mbv brouhaha ex­plains why MBV went AWOL for 22 years

The Irish Times - Friday - The Ticket - - OPINION -

The re­ac­tion to mbv so far? Good Je­sus. Never in has so much bull­shit been writ­ten by so many for so few. Track-by-track re­views of an im­por­tant new re­lease are to be ex­pected, but this week we had a sec­ond-by-sec­ond re­view of My Bloody Valen­tine’s new al­bum. Or an at­tempt at same.

A random flick through the re­views give us the fol­low­ing: “it sounds like be­ing hit on the head with a shovel and fall­ing into a well half-filled with honey”; “it in­verts the prob­a­ble na­ture of in­stru­men­ta­tion”; “it has a sickly, dis­con­cert­ing qual­ity, like a kind of au­ral equiv­a­lent of the way you feel just be­fore you faint”; “songs that sound like Bea­tles clas­sics played back­wards, and heard through a wall of pud­ding”.

It seemed ev­ery per­son re­view­ing the al­bum had to pref­ace their “in­sights” with a brief au­to­bi­og­ra­phy: where they were and what they were do­ing when they first heard Love­less. Like we care.

You soon over­dose on the same words be­ing used in the same place. I ac­tu­ally tried play­ing a drink­ing game when­ever the words “breathy”, “dis­torted” and “shim­mer­ing” were used but soon had to give up. If you owned the copy­right to the word “shim­mer­ing” you’d be a gazil­lion­aire this week thanks to mbv re­views.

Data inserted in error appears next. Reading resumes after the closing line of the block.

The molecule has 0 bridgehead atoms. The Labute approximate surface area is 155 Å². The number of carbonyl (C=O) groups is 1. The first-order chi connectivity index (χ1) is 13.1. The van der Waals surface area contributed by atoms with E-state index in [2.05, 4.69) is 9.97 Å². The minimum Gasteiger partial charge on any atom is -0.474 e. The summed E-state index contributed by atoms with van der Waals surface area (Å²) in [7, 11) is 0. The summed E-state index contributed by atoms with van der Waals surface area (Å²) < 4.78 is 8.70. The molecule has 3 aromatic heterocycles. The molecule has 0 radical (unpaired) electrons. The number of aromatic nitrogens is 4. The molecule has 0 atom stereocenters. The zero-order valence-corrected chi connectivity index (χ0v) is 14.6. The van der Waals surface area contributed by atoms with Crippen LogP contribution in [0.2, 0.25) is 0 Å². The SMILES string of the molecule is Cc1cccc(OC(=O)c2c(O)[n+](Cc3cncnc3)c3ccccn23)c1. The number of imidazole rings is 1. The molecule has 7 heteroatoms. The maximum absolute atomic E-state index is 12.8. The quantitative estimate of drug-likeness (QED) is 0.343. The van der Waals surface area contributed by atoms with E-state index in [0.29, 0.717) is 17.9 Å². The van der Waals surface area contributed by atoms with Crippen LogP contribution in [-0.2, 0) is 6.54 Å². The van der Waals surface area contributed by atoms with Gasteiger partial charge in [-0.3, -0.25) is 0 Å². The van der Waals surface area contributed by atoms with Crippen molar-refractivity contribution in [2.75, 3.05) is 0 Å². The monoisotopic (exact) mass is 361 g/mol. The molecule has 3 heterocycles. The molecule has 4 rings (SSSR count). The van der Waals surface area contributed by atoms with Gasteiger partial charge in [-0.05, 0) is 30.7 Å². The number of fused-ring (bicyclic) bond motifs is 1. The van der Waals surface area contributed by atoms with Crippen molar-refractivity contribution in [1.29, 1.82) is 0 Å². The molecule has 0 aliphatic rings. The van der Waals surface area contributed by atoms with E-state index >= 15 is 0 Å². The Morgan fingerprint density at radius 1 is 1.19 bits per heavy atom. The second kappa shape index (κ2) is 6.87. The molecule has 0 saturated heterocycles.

Some­body even went to the trou­ble to in­form us that it had been “21 years, 2 months, 29 days, and 23 hours” since the re­lease of Love­less. And one brave sol­dier even got Mar­garet Thatcher and the Il­lu­mina--

Wel­come back: My Bloody Valen­tine dur­ing the 1991 Love­less tour

ti into the same para­graph.

Artists that were men­tioned as ref­er­ence points or in­spi­ra­tions in­cluded Min­istry, Happy Mon­days, Steve Re­ich, Big Coun­try, Des­tiny’s Child and A Cer­tain Ra­tio. Large amounts of peo­ple saw fit to crow­bar the terms “top end” and “bot­tom end” into their re­views, de­spite not hav­ing the vaguest idea of what the terms ac­tu­ally mean. And peo­ple who’ve likely never been on the same street as a record­ing stu­dio were writ­ing mini-es­says on how the mix­ing desk was used dur­ing this al­bum. Vi­brato or tremolo? Nei­ther, so shut up.

Some of this “look-at-me” non­sense makes Fin­negans Wake read like a Dan Brown novel: “It fills the sky with imag­i­nary vapour trails, and cre­ates the il­lu­sion of be­ing strapped Icarus-like into a jet eight miles high and climb­ing”; “a honey-coloured smear of whis­pers and sighs in which syl­la­bles are no more dis­tinct – and no less lulling – than waves in an ocean”.

Pud­dings, trum­pets, the Il­lu­mi­nati, shov­els, honey and in­vert­ing the prob­a­ble na­ture of in­stru­men­ta­tion. No won­der MBV dis­ap­peared for more than 20 years. bboyd@irish­times.com

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